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THE SIMPSON VERDICT : A Dog's Howls Signaled Start of Tragic Episode

October 03, 1995|STEPHANIE SIMON | TIMES STAFF WRITER

A dog's urgent howls tore through the shadowy Brentwood night. On Montana Avenue, a neighbor trying to hear the 10 o'clock news stepped outside to investigate.

It was an Akita, frantic with agitation. His white belly was splashed with blood, his paws stained a sticky brownish-red. The dog could not be quieted. Another neighbor took the disturbed animal for a walk, thinking that might still the sad cries. Instead, the exercise seemed to excite the Akita.

Faster and faster, the dog tugged the stranger along a dark sidewalk on South Bundy Drive, straining at the leash until he reached a tiled walkway half-hidden by shrubs. There, abruptly, the dog stopped and wailed. Up the walk was a hideous sight.

Two bodies lay sprawled in a lake of fresh blood. A tall blond woman in a black cocktail dress and a dark-haired young man in jeans, both slashed to death in a brutal attack. So unexpected anywhere, but especially amid the greenery outside a quiet Westside condominium. The neighbor led there by the Akita turned away in horror after a single shocking glance.

"I saw it for a half-second," Bettina Rasmussen said. "And I never looked back again."

And so began the tragic episode that captivated the nation for more than a year and whirled headlong into the "Trial of the Century."

Initial news reports on the slayings focused on the improbability of a gory double murder in upscale Brentwood, and gave little hint of the tumult to follow.

"Football great O.J. Simpson's former wife and a 25-year-old man were found apparently stabbed to death outside her Brentwood townhouse early Monday morning," The Times tersely announced in Tuesday's papers.

A Classic Whodunit

O.J. Simpson's name alone pushed the story to Page 1. As the hours wore on, intriguing details began to emerge--details that transformed the crime from a curious tragedy into a creepy mystery. It had the elements of a classic whodunit: a bloodstained glove and a knit cap dropped at the scene, a trail of bloody footprints, and the bodies of an attractive man and woman who had loved to dance at trendy Westside clubs.

What's more, the crime seemed motivated by intense rage. This was not your typical quick-and-dirty shooting. It looked like a vicious, hateful slaughter.

Ronald Lyle Goldman, a 25-year-old waiter at Mezzaluna restaurant on nearby San Vicente Boulevard, had been cornered by his attacker, trapped in a cage of trees and railings. His beeper and keys had fallen to the ground as he flailed. Strong and athletic, Goldman had tried to escape, but the killer had drawn a blade across his neck, twice--then slashed his throat and lungs.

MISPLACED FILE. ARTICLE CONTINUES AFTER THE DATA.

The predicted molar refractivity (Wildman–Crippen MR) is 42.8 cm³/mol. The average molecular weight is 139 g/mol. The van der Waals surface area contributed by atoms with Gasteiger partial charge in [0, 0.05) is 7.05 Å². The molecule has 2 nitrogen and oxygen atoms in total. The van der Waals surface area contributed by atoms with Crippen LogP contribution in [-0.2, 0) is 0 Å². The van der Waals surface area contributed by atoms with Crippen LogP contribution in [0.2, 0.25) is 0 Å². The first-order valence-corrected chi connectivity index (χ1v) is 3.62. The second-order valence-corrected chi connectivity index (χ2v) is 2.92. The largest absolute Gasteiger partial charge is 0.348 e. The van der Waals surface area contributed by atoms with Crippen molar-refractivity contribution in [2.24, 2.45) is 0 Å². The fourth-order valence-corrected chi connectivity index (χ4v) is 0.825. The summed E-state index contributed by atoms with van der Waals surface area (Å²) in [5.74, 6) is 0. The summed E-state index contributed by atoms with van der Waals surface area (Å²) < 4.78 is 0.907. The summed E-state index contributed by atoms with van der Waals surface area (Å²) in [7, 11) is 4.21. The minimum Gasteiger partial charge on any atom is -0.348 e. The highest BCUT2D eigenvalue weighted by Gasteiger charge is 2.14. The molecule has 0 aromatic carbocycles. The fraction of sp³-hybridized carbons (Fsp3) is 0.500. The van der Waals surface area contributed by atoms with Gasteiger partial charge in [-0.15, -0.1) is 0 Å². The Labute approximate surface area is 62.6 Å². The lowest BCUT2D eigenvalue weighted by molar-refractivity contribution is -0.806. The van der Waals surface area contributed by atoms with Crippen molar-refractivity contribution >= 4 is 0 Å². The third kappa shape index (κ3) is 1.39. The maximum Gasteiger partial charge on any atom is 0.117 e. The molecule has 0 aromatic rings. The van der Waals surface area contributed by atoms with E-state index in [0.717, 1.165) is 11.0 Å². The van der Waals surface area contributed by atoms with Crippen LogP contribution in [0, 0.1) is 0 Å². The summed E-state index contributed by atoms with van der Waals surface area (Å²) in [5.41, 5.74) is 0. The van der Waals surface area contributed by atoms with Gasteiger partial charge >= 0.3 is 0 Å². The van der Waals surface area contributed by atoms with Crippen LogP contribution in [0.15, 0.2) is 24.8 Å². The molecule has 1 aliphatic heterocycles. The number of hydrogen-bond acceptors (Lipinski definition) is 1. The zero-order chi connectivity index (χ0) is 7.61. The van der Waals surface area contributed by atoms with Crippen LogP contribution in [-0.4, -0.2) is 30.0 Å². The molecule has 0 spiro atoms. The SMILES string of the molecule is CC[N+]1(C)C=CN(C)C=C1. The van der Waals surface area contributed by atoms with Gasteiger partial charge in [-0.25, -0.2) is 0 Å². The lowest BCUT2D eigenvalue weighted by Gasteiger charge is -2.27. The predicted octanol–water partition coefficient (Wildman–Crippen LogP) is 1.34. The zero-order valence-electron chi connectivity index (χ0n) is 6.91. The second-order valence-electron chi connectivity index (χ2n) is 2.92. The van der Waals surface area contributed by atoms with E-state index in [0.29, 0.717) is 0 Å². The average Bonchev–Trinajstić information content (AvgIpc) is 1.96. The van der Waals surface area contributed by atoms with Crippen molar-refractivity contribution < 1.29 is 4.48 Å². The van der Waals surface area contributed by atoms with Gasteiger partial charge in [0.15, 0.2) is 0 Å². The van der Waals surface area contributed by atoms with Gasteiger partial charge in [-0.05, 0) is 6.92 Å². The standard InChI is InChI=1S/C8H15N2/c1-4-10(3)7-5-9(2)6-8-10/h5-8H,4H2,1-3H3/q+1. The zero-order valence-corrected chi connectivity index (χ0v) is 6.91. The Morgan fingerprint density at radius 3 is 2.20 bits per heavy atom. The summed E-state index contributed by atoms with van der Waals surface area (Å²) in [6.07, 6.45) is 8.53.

Nicole Brown Simpson, 35, the mother of two children with O.J. Simpson, died from a similar wound: a long, deep slice to her neck that severed her arteries and nicked her spinal cord. She may have been knocked out first with a blunt blow to the head. Then, as she slumped on the ground, the killer may have pulled back her hair to bare her throat, which was cut nearly from ear to ear.

A grand juror who viewed the official photographs of the crime scene photos called the attack "something out of antiquity"--an act of barbarity in a time when impersonal bullets, not savage knife attacks, fell most murder victims. "This was butchery," the juror said. "Absolute butchery."

The day that ended in butchery--Sunday, June 12--had begun pleasantly in Nicole Brown Simpson's household. In the afternoon, she applauded with pride as her 8-year-old daughter, Sydney Simpson, performed a dance recital on stage at the school auditorium, her black and silver costume glittering with two large stars. A celebratory family supper followed at Mezzaluna, Nicole's favorite Brentwood restaurant.

The dinner was a coming out of sorts for Nicole. After a tumultuous divorce and two years of failed attempts at reconciliation, she had told her sisters that the break from O.J. was final. It was time to push forward with her life. Three weeks before, Nicole had returned a diamond bracelet O.J. had given her as a birthday gift. She was through with him for good, she confided to family and friends. No more sweet vacations followed by vicious fights. No more accusations of infidelity. She would be able to date other men without fearing his temper. He would be free to romance women without sparking her rage.

"She said, 'It's over' really convincingly," Nicole's elder sister Denise recalled.

Their mother, Juditha Brown, asked Nicole if she really was finished with O.J. "Yes, I'm really sure," she remembered her daughter saying.

At the recital, O.J. sat apart from Nicole and their son, 5-year-old Justin. Some of Nicole's friends said later that O.J. looked blank and brooding. Others in the audience described him as jovial and relaxed. He kissed Nicole's mother, shook hands with her father and playfully hoisted Justin in the air.

But he was not invited to dinner with the Brown family.

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